Access Control Program Enhances Installation Security Through Modernization

More than 20 years ago after the 9-11 attacks, the U.S. Department of Defense directed its installations to adopt closed-post security measures to improve security and prevent future terrorist attacks on U.S. soil.

To lead in the efforts to keep military installations and other federal agency facilities safe and secure, the U.S. Army Engineering and Support Center, Huntsville stood up an Access Control Point (ACP) Program to provide for secure access and prevent unauthorized ground vehicles from gaining entry.

In the years following the terror attacks, Huntsville Center’s ACP Program directed its contracting, management, and engineering capabilities to provide design-build construction, procurement and installation of physical security equipment and infrastructure upgrades.

After the post 9-11 surge in military and other federal installation ACP upgrades, the program focused on ensuring the systems performed as intended with maintenance activities tailored to customer’s operational needs.

Today, Huntsville Center’s ACP Program is modernizing to improve installation security.

Lauren Ross, ACP program manager, said the program currently has seven contracts with 10-12 ACP modernization projects ongoing each year.

“The combined efforts of the ACP Program’s project managers save the Government millions each year and ensures the safety and security of DoD personnel nationwide,” Ross said.

Ross said the ACP Program’s modernization efforts provide new or replacement Active Vehicle Barrier (AVB) systems to increase ACP security positions through the continental U.S. (CONUS) including Alaska and Hawaii.

Ross said the ACP Program works closely with the U.S. Army Corps of Engineers (USACE) Protective Design Center (PDC) at Omaha District to ensure that all AVB systems meet the latest and greatest Army standards for safety and security.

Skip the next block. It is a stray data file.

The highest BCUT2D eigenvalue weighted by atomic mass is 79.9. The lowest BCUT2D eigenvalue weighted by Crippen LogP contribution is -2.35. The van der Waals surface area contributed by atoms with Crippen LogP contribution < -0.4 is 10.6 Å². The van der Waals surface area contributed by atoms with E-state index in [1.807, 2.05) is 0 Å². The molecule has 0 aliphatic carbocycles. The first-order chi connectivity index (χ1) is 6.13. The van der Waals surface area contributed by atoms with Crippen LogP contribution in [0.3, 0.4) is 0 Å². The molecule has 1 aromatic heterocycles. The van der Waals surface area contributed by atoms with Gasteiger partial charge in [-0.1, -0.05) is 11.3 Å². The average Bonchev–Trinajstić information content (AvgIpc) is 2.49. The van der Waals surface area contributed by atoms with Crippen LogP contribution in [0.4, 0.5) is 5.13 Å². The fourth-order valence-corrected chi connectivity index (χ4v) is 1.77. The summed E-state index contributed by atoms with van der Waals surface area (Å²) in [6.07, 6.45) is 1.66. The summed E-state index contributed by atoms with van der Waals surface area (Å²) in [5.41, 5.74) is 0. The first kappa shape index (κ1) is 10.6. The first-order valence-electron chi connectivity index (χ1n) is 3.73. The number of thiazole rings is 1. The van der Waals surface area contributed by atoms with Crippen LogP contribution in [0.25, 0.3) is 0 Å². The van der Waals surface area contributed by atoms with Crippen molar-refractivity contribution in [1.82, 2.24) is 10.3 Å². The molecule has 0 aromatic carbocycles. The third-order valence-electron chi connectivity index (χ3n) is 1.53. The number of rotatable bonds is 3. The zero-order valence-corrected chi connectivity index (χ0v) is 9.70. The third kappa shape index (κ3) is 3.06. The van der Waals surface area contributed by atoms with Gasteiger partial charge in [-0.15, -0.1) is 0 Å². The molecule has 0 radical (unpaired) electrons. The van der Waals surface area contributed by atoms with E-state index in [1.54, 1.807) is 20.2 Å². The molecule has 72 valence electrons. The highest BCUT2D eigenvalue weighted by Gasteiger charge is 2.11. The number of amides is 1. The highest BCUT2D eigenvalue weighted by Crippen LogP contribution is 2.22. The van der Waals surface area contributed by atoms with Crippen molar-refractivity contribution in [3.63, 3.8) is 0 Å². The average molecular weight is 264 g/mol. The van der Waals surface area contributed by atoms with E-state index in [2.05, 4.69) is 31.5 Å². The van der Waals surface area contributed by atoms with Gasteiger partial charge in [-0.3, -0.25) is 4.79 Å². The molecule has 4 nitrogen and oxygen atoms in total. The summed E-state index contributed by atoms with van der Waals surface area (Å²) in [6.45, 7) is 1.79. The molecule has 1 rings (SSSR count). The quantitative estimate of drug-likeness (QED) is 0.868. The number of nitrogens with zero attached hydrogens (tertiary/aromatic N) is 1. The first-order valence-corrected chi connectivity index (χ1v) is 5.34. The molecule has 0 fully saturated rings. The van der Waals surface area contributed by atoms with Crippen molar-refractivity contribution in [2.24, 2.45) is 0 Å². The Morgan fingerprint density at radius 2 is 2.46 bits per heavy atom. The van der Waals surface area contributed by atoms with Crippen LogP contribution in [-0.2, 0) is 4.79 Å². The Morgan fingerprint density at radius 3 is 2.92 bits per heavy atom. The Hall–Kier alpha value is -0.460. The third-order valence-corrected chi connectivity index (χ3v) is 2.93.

“In the past few years, the ACP program has installed upwards of 35 new barriers across the U.S. and improved dozens by leveraging technical expertise within USACE to provide customers the best project value,” Ross said.

Technology related to the ACP Program’s modernization efforts have slowly but surely improved over the years.

Brecken Bailey, ACP Program project manager, said one key example is improvement to the Active Vehicle Barrier system controls.

During the initial Army push to install AVBs post-9/11, AVB controls were mechanical buttons on a fixed console, she explained.

Over the years these controls evolved and interactive touchscreen AVB system control consoles are now readily available and affordable.

“The touchscreens give the installations a more user-friendly system with more features improving the guards’ ability to monitor the systems,” Bailey said.

Another way that technology has improved within the ACP Program is drone technology.

 “We are experienced in developing standard compliant solutions for unique and challenging ACP layouts and drones can be — and have been — used to scan and help map out the geography at an ACP which assists the engineers with their designs,” Bailey said.

Although Huntsville Center’s ACP program is busy with its modernization efforts, the Center doesn’t work alone.

The program partners with many USACE components to provide maintenance and services, design -build construction, and infrastructure upgrades to ACPs and other facilities worldwide.

“It’s teamwork that make the program successful,” Ross said.

“The ACP Program has an excellent spirit of teamwork with a mission focus. The entire Project Development Team (PDT) understands the importance of the work that we do providing security and safety to DOD personnel and their families who work and live on Installations. We maintain close ties and take care of one another,” Ross said.

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